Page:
EDEN, Anthony (She bought a hat like Princess Marina on Arthur) : dapper English politician who eventually succeeded Winston Churchill as Prime Minister in 1955 just in time to make a dreadful shambles of the Suez affair, but originally famous for wearing a hat as Foreign Secretary as the danger of Hitler grew in the ’30s. That could probably be better and more fairly paraphrased. He was at Chamberlain’s side when they came back from Germany after having had a chat with Hitler and making that famous speech, “I have in my hands a piece of paper…” which they claimed meant there wasn’t going to be a war, but actually proved not to be worth the paper it was written on. Many think this failure of appeasement – the futility of backing down to a dictator as a longer term tactic – fuelled his Suez folly later. The actual hat was a Homburg, that very same chapeau honoured in song by Procul Harum in what is usually the second Procul Harum song anyone can remember if indeed they can remember a Procul Harum song other than ‘Whiter shade of pale’. The picture and description below come courtesy of those wonderful folks at The Village Hat Shop (nice resonance here, is it not?) who have a mighty fine website.
” From hat manufactured at Bad Homburg, Germany. Soft, elegant, felt hat with tapered, creased crown and rolled brim that had a bound edge. British version made popular by the Prince of Wales, later Edward VII of England from 1901 to 1910, who went to Germany for the spa. Popularity of the hat revived in the 1930’s the 1940’s and the 1950’s … Dwight D. Eisenhower wore it for his inauguration as President of the United States in 1953. ”
ELECTRIC DWARF (Long distance on SOC) : wishes he was 6 feet tall. For a long time I thought he’d just stumbled in from Bob Dylan’s imagin-ation but lost something on the journey. Then I thought there was an outside possibility it was a nod to Marc Bolan, who wasn’t the tallest of chaps, but is to be forgiven a lot for ‘Twentieth century boy’. But now, after discussion on the KPS web digest, I know it’s Jim Rodford, bassist of this parish at that time. The track is a Dylan pastiche that has always given me a great deal of pleasure, for what it’s worth.
FANCY (Fancy on FTF): not a clue. Nor should I have, given that it now transpires that I haven’t been listening properly down all these days. Seems it’s not a special person at all. Re-reading Ray’s book ‘X-Ray’ it would appear that it’s an abstract notion, about living in the imagination, reflecting the period after sister Rene’s death on the dance floor, when he withdrew into himself to a degree that worried teachers and family . By rights then, I should just eliminate the entry, plain and simple. However, others may be operating under the same misapprehension, so I’ll let it lie.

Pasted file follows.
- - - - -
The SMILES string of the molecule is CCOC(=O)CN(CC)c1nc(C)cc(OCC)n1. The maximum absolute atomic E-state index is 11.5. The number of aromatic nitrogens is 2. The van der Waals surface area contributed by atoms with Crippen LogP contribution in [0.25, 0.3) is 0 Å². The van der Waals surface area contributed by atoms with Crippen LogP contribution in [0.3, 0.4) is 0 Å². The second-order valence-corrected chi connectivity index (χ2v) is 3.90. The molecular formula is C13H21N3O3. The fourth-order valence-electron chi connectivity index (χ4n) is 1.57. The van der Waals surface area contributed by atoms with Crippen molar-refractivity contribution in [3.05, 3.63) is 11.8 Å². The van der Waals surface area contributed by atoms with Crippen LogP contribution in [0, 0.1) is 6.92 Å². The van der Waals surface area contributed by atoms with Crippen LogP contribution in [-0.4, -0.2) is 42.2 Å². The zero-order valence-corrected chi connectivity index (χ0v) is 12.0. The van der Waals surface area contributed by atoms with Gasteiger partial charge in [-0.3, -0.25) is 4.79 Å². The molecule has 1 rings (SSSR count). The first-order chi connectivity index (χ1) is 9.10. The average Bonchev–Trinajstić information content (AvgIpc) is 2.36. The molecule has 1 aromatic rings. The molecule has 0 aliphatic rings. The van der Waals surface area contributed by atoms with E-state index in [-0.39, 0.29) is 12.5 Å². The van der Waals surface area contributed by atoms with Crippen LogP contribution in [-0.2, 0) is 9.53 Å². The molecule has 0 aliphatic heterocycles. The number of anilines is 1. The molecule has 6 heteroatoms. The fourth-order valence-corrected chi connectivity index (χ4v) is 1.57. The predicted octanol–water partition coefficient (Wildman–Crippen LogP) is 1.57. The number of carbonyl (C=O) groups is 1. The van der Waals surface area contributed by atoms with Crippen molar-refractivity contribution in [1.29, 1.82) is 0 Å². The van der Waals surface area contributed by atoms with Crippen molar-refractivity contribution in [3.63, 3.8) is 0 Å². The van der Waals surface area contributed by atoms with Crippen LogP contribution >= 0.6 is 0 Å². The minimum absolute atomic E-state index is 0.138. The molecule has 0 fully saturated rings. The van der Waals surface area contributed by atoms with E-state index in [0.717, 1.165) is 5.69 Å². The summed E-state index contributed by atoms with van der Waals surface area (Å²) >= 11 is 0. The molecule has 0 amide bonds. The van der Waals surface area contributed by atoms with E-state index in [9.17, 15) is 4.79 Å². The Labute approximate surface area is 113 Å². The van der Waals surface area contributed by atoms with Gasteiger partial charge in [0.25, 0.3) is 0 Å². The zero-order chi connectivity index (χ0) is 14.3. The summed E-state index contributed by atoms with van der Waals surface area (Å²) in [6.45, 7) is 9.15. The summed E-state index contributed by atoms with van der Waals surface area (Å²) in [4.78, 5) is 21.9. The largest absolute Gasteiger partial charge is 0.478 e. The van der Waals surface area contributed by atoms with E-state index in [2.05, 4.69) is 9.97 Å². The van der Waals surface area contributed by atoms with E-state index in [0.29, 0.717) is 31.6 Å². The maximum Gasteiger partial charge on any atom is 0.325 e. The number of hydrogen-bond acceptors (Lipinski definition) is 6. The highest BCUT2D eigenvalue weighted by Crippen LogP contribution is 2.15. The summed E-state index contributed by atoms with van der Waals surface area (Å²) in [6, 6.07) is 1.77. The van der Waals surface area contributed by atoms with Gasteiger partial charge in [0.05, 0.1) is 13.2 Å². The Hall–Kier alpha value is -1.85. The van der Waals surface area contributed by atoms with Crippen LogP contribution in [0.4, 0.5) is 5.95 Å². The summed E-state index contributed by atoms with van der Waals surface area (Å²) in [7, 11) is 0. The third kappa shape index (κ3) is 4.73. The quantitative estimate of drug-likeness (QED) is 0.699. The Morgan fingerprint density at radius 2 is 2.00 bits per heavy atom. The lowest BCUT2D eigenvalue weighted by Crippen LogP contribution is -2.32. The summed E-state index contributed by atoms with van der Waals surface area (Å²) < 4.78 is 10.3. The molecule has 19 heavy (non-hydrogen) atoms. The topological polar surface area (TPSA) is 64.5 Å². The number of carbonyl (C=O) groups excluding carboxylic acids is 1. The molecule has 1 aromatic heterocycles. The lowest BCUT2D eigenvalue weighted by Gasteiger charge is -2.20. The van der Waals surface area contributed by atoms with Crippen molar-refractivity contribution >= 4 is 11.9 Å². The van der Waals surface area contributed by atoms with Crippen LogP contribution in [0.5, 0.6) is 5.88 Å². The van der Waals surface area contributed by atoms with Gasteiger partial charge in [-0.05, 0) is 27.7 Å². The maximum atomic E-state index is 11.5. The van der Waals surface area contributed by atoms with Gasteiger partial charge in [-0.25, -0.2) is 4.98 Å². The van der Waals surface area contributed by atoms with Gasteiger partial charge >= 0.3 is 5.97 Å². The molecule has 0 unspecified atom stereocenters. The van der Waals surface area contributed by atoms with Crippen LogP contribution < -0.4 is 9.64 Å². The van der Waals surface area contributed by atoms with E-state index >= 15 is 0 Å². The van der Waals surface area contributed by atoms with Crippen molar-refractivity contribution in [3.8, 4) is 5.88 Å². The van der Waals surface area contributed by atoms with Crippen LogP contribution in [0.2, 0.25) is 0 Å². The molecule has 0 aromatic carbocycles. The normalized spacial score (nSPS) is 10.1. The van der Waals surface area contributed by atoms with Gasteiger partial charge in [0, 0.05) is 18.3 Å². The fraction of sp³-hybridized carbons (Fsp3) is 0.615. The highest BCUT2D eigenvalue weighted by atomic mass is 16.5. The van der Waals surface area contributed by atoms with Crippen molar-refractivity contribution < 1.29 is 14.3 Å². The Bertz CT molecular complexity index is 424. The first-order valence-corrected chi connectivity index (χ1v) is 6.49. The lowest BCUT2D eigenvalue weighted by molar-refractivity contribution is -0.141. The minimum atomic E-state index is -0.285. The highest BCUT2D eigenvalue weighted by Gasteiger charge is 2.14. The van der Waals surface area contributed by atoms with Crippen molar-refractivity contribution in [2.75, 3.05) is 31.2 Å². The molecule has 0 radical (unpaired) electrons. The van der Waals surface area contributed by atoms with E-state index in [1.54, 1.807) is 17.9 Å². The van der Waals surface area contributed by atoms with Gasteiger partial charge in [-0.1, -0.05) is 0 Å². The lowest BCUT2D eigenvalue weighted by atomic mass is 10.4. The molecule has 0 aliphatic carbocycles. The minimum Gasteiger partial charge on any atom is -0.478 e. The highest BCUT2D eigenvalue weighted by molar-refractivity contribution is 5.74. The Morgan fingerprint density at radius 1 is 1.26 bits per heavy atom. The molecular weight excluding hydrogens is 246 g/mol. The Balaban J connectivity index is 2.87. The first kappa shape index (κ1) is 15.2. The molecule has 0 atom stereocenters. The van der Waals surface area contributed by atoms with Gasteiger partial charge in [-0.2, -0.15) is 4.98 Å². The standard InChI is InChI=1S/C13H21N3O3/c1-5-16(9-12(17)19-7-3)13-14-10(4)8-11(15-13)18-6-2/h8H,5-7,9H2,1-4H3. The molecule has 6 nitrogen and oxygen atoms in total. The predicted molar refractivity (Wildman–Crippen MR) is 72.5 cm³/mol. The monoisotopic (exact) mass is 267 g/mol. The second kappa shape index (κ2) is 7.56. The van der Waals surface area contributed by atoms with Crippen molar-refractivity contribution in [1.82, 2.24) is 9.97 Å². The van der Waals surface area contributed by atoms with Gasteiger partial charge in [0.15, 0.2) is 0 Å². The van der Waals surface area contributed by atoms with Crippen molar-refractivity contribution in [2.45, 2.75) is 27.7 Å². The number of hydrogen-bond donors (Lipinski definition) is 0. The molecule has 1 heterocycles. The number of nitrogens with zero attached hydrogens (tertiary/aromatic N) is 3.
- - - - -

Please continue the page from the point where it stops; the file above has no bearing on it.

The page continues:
FANCY DAN (Stand up on OPL) : “Jack the Lad has become Oscar Wilde” in one verse, in another he’s been downgraded to Fancy Dan. Someone who dresses up a bit smart for his circumstances, always putting on … sartorial airs. Turning up at the dog track in a Roller, say. With even less of an etymology than the aforementioned Jack.
FAT FLABBY ANNIE (Skin and bone on MH) : see ANNIE
FAT OLD UNCLE CHARLIE (Picture book on VGPS) : see CHARLIE if you must, but don’t hold your breath
FATHER CHRISTMAS (Father Christmas single 1977, bonus track on Misfits reissue) : an astronaut on a reindeer fuelled UFO. A personal indulgence: I was successful in a job interview as winter drew in, early ’90s, and without missing a beat the new boss congratulated me, offered me the job and invited me to be their Father Christmas – he traditionally turned up at a well attended Story Time there – that year. It was obviously an offer I could not refuse and I dreaded it, my thespian experience being effectively in the chorus of ‘Trial by jury’ and as Rosencrantz or Guildenstern (can’t remember) in ‘Hamlet’ way back in school days. I did it for three years and gradually relaxed into the role, the secret being that you have to be really, really, bad to dispel the magic. That the kids bring with them. It was humbling, and some of the magic rubbed off.
Christmas 2005 we went and saw the Albion Christmas Band with the grand old man of English folk (or one of ’em) Ashley Hutchings. The melodeon player recited something about the physics of Santa Claus’s present giving travels which made us laugh. Turns out to be one of the staples of internet (and xerox) humour. You can find it on the ‘Bits and pieces’ page on this site.
FERLINGHETTI, Lawrence (Art school babe on Storyteller) : definitely a name to drop, known to most aspirant ‘60s Brit beats through the fifth volume of the inspirational Penguin Modern Poets series, where he shared the pages with Allen Ginsberg and Gregory Corso. I am distressed to discover I no longer seem to have the copy that served me so well all those years ago. Born 1920, Ferlinghetti was a major beat player, appearing as Larry O’Hara in Jack Kerouac’s “The subterraneans” and Lorenzo Monsanto in “Big Sur” though not in “On the road.” He was the proprietor of the world renowned City Lights Bookstore in San Francisco, from where he first published Ginsberg’s “Howl” as No.4 in the Pocket Poets Series, with its classic black and white cover. I do still have my copy of that.
FIELDING, Henry (A well bred Englishman from 80 days) : early English novelist. I was made to read ‘Joseph Andrews’ for A levels at school and didn’t regret it. A very funny man. ‘Tom Jones’ was his big book, literally and metaphorically. Cue reference to Tony Richardson’s 1963 movie.